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The one element missing from the discussion of housing: Tolerance
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The one element missing from the discussion of housing: Tolerance

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Housing

In California we pride ourselves on being very tolerant of a diverse array of lifestyles and lifestyle choices. Dress how it suits you; love whom you love; define yourself in accordance with your own preferences. Do your own thing. Sing your own song. Dance your own dance. The Californian thing is to live and let live.  

Except, evidently, when it comes to housing-lifestyle choices. If living in a home with a garden is your thing, you probably shouldn’t expect Californian tolerance from a certain group of people who with cult-like zeal will tell you that your lifestyle is bad, wrong, immoral and even “racist.”

In many ways, the discussion of housing in California has devolved into a thinly veiled propaganda war on single-family neighborhoods.  The elimination of single-family neighborhoods through upzoning seems to be the ultimate goal of YIMBY’s and Sacramento politicians who self-servingly scapegoat local communities and who want to impose one-size-fits-all regulations on cities and communities throughout the state.

Most Americans of all stripes live in single-family neighborhoods or aspire to live in them, and yet there are many who are attempting to delegitimize this housing-lifestyle choice. Never mind that for many, living in a single-family neighborhood still represents the American dream.

Let’s get this straight: there is nothing wrong with living in a home with a garden in a neighborhood of homes with gardens, just as there is nothing wrong with living in Manhattan-style density — or any variation in between. These are all lifestyle choices which in most cases are very personal.

So why all of this rhetoric, with loaded phrases like “exclusionary zoning” and these toxic attempts to paint single-family neighborhoods as immoral, racist and evil? 

It’s ultimately all ‘bout the money — corporations over community — with the anti-single family neighborhood narrative serving to “justify” measures which would eliminate these neighborhoods in favor of “products” which lend themselves well to speculative investments from Wall Street, private equity and global capital.

Turning us from a nation of homeowners into a nation of renters is also a great way for Wall Street to generate recurring revenue, the “gift that keeps on giving.”

In line with the agenda of the Urban Growth Machine, forced density proponents are looking at housing as an investment vehicle rather than as a place to live or as a home. If we examine their rhetoric and “arguments,” we can see that most YIMBY’s are in reality WIMBY’s.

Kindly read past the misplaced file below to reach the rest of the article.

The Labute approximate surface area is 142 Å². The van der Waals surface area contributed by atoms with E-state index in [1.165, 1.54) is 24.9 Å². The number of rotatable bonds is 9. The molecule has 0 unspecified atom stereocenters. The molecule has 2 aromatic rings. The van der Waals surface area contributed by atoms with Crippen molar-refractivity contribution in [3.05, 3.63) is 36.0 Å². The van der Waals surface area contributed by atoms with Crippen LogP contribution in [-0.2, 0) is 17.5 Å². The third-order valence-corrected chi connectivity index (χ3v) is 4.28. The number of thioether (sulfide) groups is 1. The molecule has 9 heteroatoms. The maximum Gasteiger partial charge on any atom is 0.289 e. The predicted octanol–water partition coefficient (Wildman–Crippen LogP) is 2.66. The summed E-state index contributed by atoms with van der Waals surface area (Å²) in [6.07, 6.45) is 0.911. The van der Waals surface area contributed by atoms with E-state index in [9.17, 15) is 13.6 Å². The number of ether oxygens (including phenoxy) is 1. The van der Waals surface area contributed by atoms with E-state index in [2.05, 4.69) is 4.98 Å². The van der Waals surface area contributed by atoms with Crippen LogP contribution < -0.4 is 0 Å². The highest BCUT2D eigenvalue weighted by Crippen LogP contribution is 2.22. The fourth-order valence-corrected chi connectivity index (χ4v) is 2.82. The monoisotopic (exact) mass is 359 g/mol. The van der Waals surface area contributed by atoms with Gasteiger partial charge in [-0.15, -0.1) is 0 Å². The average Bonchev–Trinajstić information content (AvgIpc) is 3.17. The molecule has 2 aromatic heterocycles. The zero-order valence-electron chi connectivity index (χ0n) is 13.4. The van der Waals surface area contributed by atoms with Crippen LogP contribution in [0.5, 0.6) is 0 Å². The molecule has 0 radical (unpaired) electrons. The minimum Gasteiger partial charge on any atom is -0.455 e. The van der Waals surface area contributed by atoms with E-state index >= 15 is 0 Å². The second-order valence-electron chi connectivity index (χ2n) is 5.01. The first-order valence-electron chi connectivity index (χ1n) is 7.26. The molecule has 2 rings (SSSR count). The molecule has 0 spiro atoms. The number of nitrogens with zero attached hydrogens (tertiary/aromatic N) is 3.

The quasi-religious fervor and fundamental intolerance with which forced density advocates preach their anti-housing pluralism agenda is sometimes startling.  Whether those railing against single-family neighborhoods with the zeal of cult members had unhappy childhoods in suburbia, or whether the motives are purely financial, the intolerant rhetoric against homes with gardens has been ratcheted up to the level where we can read that becoming a homeowner in a single-family neighborhood actually makes you a bad person.

In a country that embraces the principles of pluralism, urban areas should offer a wide variety of living accommodations and lifestyle choices for families and people from all walks of life. And that includes single-family neighborhoods.

We should be tolerant of those choices.

We often hear talk about “California exceptionalism.”  In this case, it’s a matter of exceptional hubris.

For all the talk of “sacrificing single-family neighborhoods” in what ultimately amounts to the further commodification of housing in the name of increasing developer profits, our state is currently leading the nation in arrogance, one-sidedness, extremism and, yes, intolerance in our discussions on housing.

It’s time for that to change. It’s time for Californians to be as tolerant of each other’s housing-lifestyle choices as they are about any other lifestyle choices.  Dance your own dance. Sing your own song. Live, laugh and love where and how it makes you happy. And do your own thing — even if planting your own garden in your own backyard is your own thing.

A Napa house that was once described as uninhabitable has undergone a complete makeover and is about to be "flipped" to a new owner. Take a look at the outside and the neighborhood.

John Mirisch has been a member of the Beverly Hills City Council since 2009, having served three terms as mayor. He is currently a garden-variety council member. He wrote this for CalMatters, a public interest journalism venture committed to explaining how California’s Capitol works and why it matters.

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